>Burial behavior

>M’s grandmother passed away last week in Denver and instead of driving to Portland for Thanksgiving, we boarded a plane for Colorado. This wasn’t the first time a great-grandparent has died, but it was the first funeral the boys went to. We didn’t discuss it much beforehand. It seemed to the right thing to do – send the boys (5 and 7), leave the girls (1 and 3) at home. I told the boys what to expect, they asked questions… nothing out of the ordinary.

I don’t know if this happens at all funerals, but in Jewish funerals the family and close friends of the deceased (I almost wrote victim, which means I’ve been working a little too much) shovel dirt onto the coffin once it has been lowered into the ground.Turns out, my boys got into a bit of a pissing match about who could shovel more dirt. This would have been enough of a challenge had Efram not accidentally (we’ll never really know) shoveled a heap of dirt onto Bennett’s dress shoe. Nobody touches that boys’ fancy clothes and walks away unscathed.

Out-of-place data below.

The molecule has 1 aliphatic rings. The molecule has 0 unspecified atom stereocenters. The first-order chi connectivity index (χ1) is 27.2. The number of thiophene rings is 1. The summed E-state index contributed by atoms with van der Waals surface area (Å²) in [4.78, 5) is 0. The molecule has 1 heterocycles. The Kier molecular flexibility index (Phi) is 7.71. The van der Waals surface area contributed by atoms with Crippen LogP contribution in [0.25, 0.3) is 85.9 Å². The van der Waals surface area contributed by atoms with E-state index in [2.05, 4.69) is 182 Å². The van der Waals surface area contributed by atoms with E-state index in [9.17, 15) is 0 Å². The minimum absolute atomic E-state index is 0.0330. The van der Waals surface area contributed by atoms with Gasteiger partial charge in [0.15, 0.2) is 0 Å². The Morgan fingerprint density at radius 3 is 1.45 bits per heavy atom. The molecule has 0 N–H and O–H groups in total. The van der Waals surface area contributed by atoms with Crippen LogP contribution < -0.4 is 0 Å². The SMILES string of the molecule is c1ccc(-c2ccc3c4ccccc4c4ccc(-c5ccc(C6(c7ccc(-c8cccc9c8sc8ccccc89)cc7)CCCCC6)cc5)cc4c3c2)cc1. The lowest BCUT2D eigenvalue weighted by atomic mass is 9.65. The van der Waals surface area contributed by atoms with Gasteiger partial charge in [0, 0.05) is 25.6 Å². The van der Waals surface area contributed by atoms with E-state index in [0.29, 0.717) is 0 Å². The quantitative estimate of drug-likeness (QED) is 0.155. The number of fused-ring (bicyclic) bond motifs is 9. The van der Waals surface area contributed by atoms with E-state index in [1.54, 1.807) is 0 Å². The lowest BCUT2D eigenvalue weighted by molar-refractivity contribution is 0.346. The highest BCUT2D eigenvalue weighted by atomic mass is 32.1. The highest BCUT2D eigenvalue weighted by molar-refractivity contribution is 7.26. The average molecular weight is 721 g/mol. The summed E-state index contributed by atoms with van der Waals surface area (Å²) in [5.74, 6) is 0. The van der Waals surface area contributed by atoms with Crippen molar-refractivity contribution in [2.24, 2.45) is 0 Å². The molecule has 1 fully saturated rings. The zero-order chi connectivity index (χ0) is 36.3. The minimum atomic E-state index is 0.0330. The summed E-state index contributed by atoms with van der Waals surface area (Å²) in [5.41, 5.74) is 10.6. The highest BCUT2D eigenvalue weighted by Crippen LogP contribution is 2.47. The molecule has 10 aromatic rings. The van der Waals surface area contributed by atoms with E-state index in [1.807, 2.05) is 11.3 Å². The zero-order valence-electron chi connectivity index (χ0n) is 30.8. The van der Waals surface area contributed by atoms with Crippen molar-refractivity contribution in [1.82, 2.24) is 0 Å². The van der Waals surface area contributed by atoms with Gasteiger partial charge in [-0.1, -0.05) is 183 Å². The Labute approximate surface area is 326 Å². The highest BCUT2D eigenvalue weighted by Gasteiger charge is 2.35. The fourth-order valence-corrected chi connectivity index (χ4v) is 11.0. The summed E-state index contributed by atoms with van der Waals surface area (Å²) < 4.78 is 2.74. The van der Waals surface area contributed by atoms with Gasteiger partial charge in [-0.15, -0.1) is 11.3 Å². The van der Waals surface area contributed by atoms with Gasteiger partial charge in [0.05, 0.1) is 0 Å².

M said he thought they started to go at it graveside. I’m not sure how he distracted them … but he did get them home in one piece. Given that Bennett has been asking lots of questions about being buried alive, I think Efram got off easy with just a scrape.

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